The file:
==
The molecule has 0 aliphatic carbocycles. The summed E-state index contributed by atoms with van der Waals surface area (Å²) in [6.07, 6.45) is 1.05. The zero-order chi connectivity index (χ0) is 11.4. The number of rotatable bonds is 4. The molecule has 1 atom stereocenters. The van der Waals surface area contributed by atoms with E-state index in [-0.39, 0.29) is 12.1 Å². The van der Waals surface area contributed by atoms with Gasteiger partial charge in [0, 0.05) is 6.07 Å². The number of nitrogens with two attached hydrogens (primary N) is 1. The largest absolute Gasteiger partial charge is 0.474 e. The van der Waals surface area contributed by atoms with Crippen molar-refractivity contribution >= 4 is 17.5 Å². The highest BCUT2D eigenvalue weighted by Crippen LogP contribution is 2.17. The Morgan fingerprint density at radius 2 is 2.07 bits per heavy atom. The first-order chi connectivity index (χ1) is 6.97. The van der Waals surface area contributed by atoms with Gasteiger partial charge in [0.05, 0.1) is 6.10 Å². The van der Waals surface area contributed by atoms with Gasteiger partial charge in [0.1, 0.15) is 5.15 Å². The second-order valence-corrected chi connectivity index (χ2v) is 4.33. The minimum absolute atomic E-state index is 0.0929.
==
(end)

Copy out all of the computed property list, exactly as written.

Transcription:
The molecule has 0 aliphatic carbocycles. The summed E-state index contributed by atoms with van der Waals surface area (Å²) in [6.07, 6.45) is 1.05. The zero-order chi connectivity index (χ0) is 11.4. The number of rotatable bonds is 4. The molecule has 1 atom stereocenters. The van der Waals surface area contributed by atoms with E-state index in [-0.39, 0.29) is 12.1 Å². The van der Waals surface area contributed by atoms with Gasteiger partial charge in [0, 0.05) is 6.07 Å². The number of nitrogens with two attached hydrogens (primary N) is 1. The largest absolute Gasteiger partial charge is 0.474 e. The van der Waals surface area contributed by atoms with Crippen molar-refractivity contribution >= 4 is 17.5 Å². The highest BCUT2D eigenvalue weighted by Crippen LogP contribution is 2.17. The Morgan fingerprint density at radius 2 is 2.07 bits per heavy atom. The first-order chi connectivity index (χ1) is 6.97. The van der Waals surface area contributed by atoms with Gasteiger partial charge in [0.05, 0.1) is 6.10 Å². The van der Waals surface area contributed by atoms with Gasteiger partial charge in [0.1, 0.15) is 5.15 Å². The second-order valence-corrected chi connectivity index (χ2v) is 4.33. The minimum absolute atomic E-state index is 0.0929.